Massachusetts Medical Society
Religious arguments have permeated debates on the role of the law in medical practice at the beginning and the end of life. But nowhere has religion played so prominent a role as in the century-old quest to banish or marginalize the teaching of evolution in science classes. Nor has new genetics research that supports evolutionary theory at the molecular level dampened antievolution sentiment. Requiring public-school science teachers to teach specific religion-based alternatives to Darwin's theory of evolution is just as bad, in the words of political comedian Bill Maher, as requiring obstetricians to teach medical students the alternative theory that storks deliver babies. Nonetheless, stork lore is not religious lore, and the central constitutional objection to banning evolution from the public-school curriculum or marginalizing it is that this would violate the “establishment clause” of the First Amendment, which provides that “Congress shall make no law respecting an establishment of religion, or prohibiting the free exercise thereof.” The United States has had two waves of religion-inspired antievolution activism, and a decision by U.S. District Court Judge John E. Jones III made just before Christmas 2005 marks the end of the third wave.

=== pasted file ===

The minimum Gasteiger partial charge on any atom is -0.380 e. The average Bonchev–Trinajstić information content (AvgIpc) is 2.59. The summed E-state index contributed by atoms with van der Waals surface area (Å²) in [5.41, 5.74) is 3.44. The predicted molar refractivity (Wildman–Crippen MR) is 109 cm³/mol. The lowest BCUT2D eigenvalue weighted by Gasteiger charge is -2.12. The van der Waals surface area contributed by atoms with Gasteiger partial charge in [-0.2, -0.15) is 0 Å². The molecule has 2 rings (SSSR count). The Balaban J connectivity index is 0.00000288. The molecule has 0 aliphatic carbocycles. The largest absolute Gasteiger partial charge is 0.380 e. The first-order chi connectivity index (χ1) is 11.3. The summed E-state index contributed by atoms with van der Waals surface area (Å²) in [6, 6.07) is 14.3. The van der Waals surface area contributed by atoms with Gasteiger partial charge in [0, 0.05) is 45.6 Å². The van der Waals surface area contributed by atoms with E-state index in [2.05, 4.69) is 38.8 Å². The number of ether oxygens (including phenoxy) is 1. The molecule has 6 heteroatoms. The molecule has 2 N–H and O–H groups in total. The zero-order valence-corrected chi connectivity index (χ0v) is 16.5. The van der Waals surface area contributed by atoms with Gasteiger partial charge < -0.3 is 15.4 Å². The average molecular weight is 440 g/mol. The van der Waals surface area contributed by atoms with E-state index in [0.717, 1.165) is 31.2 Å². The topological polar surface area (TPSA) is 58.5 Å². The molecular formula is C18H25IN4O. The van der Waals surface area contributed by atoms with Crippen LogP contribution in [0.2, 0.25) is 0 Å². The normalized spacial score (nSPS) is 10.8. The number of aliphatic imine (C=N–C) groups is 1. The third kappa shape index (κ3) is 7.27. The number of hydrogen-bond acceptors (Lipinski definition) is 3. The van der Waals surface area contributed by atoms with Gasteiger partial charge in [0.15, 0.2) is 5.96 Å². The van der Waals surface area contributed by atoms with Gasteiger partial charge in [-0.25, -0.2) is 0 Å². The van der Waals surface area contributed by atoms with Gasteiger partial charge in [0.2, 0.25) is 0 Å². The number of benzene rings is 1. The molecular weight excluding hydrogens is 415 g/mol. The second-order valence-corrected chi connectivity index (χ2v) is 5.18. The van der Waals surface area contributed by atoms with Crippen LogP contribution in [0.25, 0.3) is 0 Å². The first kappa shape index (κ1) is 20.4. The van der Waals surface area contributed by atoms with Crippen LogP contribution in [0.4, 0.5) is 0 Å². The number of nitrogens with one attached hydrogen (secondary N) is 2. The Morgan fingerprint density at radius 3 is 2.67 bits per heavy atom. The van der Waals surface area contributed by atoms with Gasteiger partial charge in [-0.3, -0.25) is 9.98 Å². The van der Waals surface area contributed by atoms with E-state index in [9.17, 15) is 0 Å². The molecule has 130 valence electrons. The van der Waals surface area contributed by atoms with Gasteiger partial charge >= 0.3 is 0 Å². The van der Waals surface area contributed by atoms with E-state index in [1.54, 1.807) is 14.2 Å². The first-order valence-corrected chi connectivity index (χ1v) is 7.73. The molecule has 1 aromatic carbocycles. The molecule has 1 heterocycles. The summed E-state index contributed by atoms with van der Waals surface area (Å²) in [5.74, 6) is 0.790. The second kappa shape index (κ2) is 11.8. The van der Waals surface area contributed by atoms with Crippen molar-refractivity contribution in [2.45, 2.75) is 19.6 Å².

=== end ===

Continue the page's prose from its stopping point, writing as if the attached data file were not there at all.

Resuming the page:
George J. Annas,
Intelligent Judging: Evolution in the Classroom and the Courtroom
New England Journal of Medicine
Available at: https://scholarship.law.bu.edu/faculty_scholarship/1287